As you note, the map, animagi, the stag patronus, and “messers padfoot, mooney, wormtail, and prongs” are all connected. The rumor I heard is that they decided to do all those explanations together in the next movie.
I suppose that would appease me a bit, but I felt like it NEEDED to be in this film. People who haven’t read the books at least will be left in the dark on something that’s fairly important.
Your 4 bullet items are almost exactly the same nitpicks that the GI and I discussed after we went to go see the movie a week or two ago.
I haven’t heard much, if anything, about a 4th movie. But, at the slow rate they’re being released, it’s going to be horribly difficult to convince the viewers that a bunch of 18/19 year olds are supposed to playing parts 4 years their junior. As it was, I had to try to look past the fact that they were supposed to be 13 in the 3rd movie.
I’ve had this conversation with others…my own thoughts on the matter. First of all, film 4 is being filmed as we type. So, they will be 15-16 year olds trying to look 14. Not so bad.
Also…IMHO it’s not a terrible stretch. I see 10-11 year olds all the time looking like jail bait (this would be for Hermione). The boys could similarly have such a growth spurt, though admittedly less authentic looking.
Hermione is 13-14 in the third book (since the books correspond to British secondary school years, they start the first year at 11 so by the start of the third year they are at least 13), Emma was the same age during filming. She’s actually even more jailbait in Real Life(tm), I’ve seen pictures of her…
They started filming on the 4th film in April. If they can stick to a one-a-year schedule, they can pull it off. Emma Watson is 14, Radcliff is 15, and Grint is 16, so they might can JUST pull it off. At least the characters are SUPPOSED to age one year with each book, along witht he actors, so that will help.
Well, Emma Watson (Hermione) was exactly the right age when they filmed the third movie (she turned 14 in April this year). Daniel (Harry) is a year older, but now that his voice has broken both in persona and in character there shouldn’t be much problem (lots of TV and film characters are older than the characters, especially with minors where there are laws about how much they can do). Rupert (Ron Weasley) is the oldest of the three, but doesn’t look it IMO.
However, if they start splitting the movies (and I don’t see how they are going to get the next two large books into one movie for each) it could well be a problem…
Yeah. In Chamber… I thought all the boys were looking too old for their parts, and in Prisoner… it was even more marked. However, I think it’ll probably be less obvious in later films, unless the actors mature markedly. My gut feel is that trying to film all the books with the same principal cast may turn out to have been a mistake.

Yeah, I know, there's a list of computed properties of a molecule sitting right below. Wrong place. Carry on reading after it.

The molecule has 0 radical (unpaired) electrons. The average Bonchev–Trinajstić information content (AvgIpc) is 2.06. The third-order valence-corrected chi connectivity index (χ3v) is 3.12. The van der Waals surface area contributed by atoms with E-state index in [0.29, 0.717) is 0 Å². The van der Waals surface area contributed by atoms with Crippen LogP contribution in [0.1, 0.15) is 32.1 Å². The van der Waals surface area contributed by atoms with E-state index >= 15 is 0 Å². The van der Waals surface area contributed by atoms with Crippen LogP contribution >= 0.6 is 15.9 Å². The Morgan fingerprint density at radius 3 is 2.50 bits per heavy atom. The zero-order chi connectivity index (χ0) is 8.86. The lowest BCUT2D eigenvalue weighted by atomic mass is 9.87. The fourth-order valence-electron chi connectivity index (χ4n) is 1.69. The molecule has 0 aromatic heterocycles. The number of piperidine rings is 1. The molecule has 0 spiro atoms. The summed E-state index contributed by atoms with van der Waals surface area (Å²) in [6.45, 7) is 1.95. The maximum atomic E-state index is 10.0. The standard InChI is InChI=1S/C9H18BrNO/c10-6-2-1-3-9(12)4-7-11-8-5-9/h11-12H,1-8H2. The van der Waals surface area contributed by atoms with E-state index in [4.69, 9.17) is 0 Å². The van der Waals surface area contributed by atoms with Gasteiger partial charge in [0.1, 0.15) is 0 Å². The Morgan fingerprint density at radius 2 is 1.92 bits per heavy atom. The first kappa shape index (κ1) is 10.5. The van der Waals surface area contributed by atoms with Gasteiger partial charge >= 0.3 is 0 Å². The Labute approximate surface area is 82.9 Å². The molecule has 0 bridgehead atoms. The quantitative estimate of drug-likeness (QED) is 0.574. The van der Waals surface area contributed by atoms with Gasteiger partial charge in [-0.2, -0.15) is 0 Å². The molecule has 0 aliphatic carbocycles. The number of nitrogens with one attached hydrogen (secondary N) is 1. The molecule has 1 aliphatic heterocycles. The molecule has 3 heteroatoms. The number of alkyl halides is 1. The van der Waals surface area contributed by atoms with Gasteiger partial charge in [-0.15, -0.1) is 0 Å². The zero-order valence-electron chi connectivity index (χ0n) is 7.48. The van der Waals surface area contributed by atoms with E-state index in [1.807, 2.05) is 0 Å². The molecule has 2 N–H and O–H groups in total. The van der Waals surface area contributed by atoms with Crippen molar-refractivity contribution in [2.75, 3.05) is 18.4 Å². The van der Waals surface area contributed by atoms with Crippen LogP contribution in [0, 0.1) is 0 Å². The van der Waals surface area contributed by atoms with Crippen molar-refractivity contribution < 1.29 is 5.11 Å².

That’s interesting, because I don’t get that feeling at all.
The character’s don’t stay 11. They get older. And if the actors are just a bit ahead of their character’s, I’m willing to suspend my belief for it.
Really, I think it would be a terrible mistake to NOT try and make them all with the same actors. Having the same actors from film to film creates a strong sense of continuity; without that, you’d have to basically re-establish everyone in each film, and that would be tiresome.
They needed to take more trouble to make the films (and the scenes within) sequentially to avoid the jarring sudden maturing of the boys between Philosopher’s… and Chamber…, and the extended gap between Chamber… and Prisoner… has come at a bad point in the ongoing story.
A youngish 13 year old boy can maybe just about pass for 11, but the average 15-year-old boy just doesn’t make a convincing average 13-year-old, at least to my eye.
Almost, I’d rather they’d chosen to make some sort of TV series rather than movies. At least that way they’d have had to film more in sequence and they’d have probably been kept to a strict year-per-book schedule…
But….so far they HAVE. The third movie was delayed by 6 months.
Philospher’s Stone was released in November 2001
Chamber of Secrets was released in November 2002
Prisoner of Azkaban was released in May of 2004
Goblet of Fire is filming now.
Once the characters are supposed to be 15-16, it won’t really matter if the actors are 17-18. Short of actually filming the first and second movie at the same time, I don’t really see how they could have done a better job.
Up to a point. They certainly havn’t managed to get the children to age convincingly through each movie. Harry and Ron don’t look any older at the end of Philosopher… than they did at the beginning (excepting flashbacks). Then, in the gap between that and the beginning of Chamber… they mature by a good year’s-worth in a month or two of plot-time. Same effect between Chamber… and Prisoner….
The problem is that, though the production takes a year (to 18 months), they’re only filming for a portion of that, and in between the filming the kids have done a lot of growing-up. I found that jarred quite a bit both times. A lot of this comes down to my own mental image of the characters clashing with the image on film, but they don’t seem to have made any effort to make the kids look the best part of a year older in the last scenes than they look in the first…
As you can tell, this bugs me way more than is reasonable. 😉
>I was especially glad to see that Daniel Radcliffe has settled into his voice…in Chamber of Secrets I was >expecting it to crack at any moment.
In fact, Radcliffe’s voice did break during the filming of Chamber, and some of his dialogue had to be looped by another actor with an unbroken voice.
Ah. I did not know that. I’m not at all surprised. He seems to have settled into it nicely this time around.